Thursday, March 27, 2014


Diffusion pump taken apart for repair.
I was in the lab with students at Niagara College when the diffusion pump gave out (finally) on the coating chamber beside the one we were using. At the school with students it was an excellent opportunity to show them how to take a high vacuum pump off a coating chamber (letting it cool, venting the pump, draining the water etc.) and see inside the pump. Operation of various pumps is part of the curriculum but getting some hands on with them isn't. This group of student will graduate with a little extra experience.

In a production environment a failure like this can prove disastrous. But don't let the same opportunity go to waste with your staff.

Most technicians, engineers and management don't get to see the inside of a pump that often, or at all. Labs usually have one or two people that swoop in and take care of the repair and/or replacement of failed equipment. Some contract that kind of work out to companies like Intlvac. When you have a failure of any kind (diff pump, gauge head, water leak in the chamber...) take a moment or two and gather everyone to get a perspective or view of equipment we normally don't get to see. And when it's failed equipment make sure to point out the failure.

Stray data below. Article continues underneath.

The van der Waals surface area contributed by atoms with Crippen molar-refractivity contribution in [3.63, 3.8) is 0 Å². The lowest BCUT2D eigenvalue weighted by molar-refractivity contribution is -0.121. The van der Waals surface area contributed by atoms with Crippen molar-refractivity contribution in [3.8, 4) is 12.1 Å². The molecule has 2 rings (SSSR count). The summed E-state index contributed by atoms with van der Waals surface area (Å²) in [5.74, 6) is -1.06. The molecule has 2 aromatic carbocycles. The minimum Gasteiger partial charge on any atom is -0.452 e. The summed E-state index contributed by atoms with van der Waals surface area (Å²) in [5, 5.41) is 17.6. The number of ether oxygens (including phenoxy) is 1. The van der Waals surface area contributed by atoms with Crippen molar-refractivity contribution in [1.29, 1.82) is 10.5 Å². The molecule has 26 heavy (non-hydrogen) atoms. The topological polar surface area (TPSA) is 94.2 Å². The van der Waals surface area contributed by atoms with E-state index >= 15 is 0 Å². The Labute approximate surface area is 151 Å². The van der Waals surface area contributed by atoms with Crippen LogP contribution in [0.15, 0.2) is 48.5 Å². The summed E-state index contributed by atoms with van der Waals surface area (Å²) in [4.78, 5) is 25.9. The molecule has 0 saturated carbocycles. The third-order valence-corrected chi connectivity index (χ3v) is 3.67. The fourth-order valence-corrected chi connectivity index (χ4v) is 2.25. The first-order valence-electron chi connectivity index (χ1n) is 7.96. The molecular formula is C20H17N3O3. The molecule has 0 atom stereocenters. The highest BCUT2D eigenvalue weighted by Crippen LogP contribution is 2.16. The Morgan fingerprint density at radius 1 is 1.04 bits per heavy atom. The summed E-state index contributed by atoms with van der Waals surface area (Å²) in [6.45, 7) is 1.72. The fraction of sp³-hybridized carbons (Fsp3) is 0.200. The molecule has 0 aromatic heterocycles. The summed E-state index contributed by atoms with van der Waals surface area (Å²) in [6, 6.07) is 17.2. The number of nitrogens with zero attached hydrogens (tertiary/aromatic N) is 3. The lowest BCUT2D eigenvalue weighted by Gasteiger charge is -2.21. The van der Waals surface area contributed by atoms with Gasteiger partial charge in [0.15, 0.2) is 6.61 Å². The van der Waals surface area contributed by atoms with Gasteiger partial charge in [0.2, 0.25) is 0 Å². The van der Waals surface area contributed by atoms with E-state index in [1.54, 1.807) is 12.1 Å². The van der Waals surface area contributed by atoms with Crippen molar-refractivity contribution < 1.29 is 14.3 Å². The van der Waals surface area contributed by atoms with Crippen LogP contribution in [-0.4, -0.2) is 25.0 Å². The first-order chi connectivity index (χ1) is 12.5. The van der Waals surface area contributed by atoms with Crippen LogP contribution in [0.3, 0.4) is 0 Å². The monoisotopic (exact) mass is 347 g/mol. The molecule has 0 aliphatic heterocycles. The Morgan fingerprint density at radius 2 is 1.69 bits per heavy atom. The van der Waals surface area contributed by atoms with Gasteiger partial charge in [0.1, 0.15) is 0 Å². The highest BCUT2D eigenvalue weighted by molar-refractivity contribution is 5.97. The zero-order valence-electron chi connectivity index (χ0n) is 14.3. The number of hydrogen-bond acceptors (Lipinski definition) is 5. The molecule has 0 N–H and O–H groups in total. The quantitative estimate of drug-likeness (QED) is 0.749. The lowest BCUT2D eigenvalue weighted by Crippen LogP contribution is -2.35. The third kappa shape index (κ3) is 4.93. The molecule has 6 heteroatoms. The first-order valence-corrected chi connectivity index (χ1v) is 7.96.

Broken lab and production equipment is one of those things no one wants but at the same time it can be an invaluable opportunity for you and your staff.

P.S. A couple of years ago I found a very small leak in a meissner trap in a Satisloh 1200 DLF. The polycold gas was leaking into the vacuum. After some troubleshooting and realizing what the problem was I was excited. Maybe a little too excited because the GM wasn't pleased with my attitude towards what turned out to be an expensive replacement part. BUT... I got to see what a meissner trap leak looked like while the chamber was trying to pump down to start pressure. I even grabbed a couple of people to come and see.

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